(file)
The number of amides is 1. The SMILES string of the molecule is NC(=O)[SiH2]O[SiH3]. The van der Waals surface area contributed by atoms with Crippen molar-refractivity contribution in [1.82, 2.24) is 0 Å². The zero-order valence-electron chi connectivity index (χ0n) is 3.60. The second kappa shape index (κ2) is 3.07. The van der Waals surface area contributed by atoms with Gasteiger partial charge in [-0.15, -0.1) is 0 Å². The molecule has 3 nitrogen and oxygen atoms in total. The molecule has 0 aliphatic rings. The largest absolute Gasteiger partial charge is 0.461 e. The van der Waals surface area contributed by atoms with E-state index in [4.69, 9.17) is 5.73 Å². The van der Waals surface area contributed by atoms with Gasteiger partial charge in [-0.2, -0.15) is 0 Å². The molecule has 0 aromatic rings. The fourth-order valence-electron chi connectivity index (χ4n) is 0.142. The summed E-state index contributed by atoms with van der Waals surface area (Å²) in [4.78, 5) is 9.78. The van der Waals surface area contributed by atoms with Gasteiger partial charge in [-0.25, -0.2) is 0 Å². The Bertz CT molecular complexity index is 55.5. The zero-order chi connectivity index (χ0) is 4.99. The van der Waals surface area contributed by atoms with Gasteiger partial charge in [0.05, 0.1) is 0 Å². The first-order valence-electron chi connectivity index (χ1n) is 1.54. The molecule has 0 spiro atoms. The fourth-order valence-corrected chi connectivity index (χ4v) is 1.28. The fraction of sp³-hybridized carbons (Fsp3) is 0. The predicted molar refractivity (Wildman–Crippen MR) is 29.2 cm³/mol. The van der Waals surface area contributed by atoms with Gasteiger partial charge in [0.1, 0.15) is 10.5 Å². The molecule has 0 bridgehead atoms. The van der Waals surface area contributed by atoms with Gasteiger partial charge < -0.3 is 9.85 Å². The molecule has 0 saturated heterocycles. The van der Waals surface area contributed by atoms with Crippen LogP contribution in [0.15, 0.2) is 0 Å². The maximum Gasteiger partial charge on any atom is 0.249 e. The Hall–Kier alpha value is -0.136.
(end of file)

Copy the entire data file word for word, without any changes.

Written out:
The number of amides is 1. The SMILES string of the molecule is NC(=O)[SiH2]O[SiH3]. The van der Waals surface area contributed by atoms with Crippen molar-refractivity contribution in [1.82, 2.24) is 0 Å². The zero-order valence-electron chi connectivity index (χ0n) is 3.60. The second kappa shape index (κ2) is 3.07. The van der Waals surface area contributed by atoms with Gasteiger partial charge in [-0.15, -0.1) is 0 Å². The molecule has 3 nitrogen and oxygen atoms in total. The molecule has 0 aliphatic rings. The largest absolute Gasteiger partial charge is 0.461 e. The van der Waals surface area contributed by atoms with E-state index in [4.69, 9.17) is 5.73 Å². The van der Waals surface area contributed by atoms with Gasteiger partial charge in [-0.2, -0.15) is 0 Å². The molecule has 0 aromatic rings. The fourth-order valence-electron chi connectivity index (χ4n) is 0.142. The summed E-state index contributed by atoms with van der Waals surface area (Å²) in [4.78, 5) is 9.78. The van der Waals surface area contributed by atoms with Gasteiger partial charge in [-0.25, -0.2) is 0 Å². The Bertz CT molecular complexity index is 55.5. The zero-order chi connectivity index (χ0) is 4.99. The van der Waals surface area contributed by atoms with Gasteiger partial charge in [0.05, 0.1) is 0 Å². The first-order valence-electron chi connectivity index (χ1n) is 1.54. The molecule has 0 spiro atoms. The fourth-order valence-corrected chi connectivity index (χ4v) is 1.28. The fraction of sp³-hybridized carbons (Fsp3) is 0. The predicted molar refractivity (Wildman–Crippen MR) is 29.2 cm³/mol. The van der Waals surface area contributed by atoms with Gasteiger partial charge in [0.1, 0.15) is 10.5 Å². The molecule has 0 bridgehead atoms. The van der Waals surface area contributed by atoms with Gasteiger partial charge < -0.3 is 9.85 Å². The molecule has 0 saturated heterocycles. The van der Waals surface area contributed by atoms with Crippen LogP contribution in [0.15, 0.2) is 0 Å². The maximum Gasteiger partial charge on any atom is 0.249 e. The Hall–Kier alpha value is -0.136.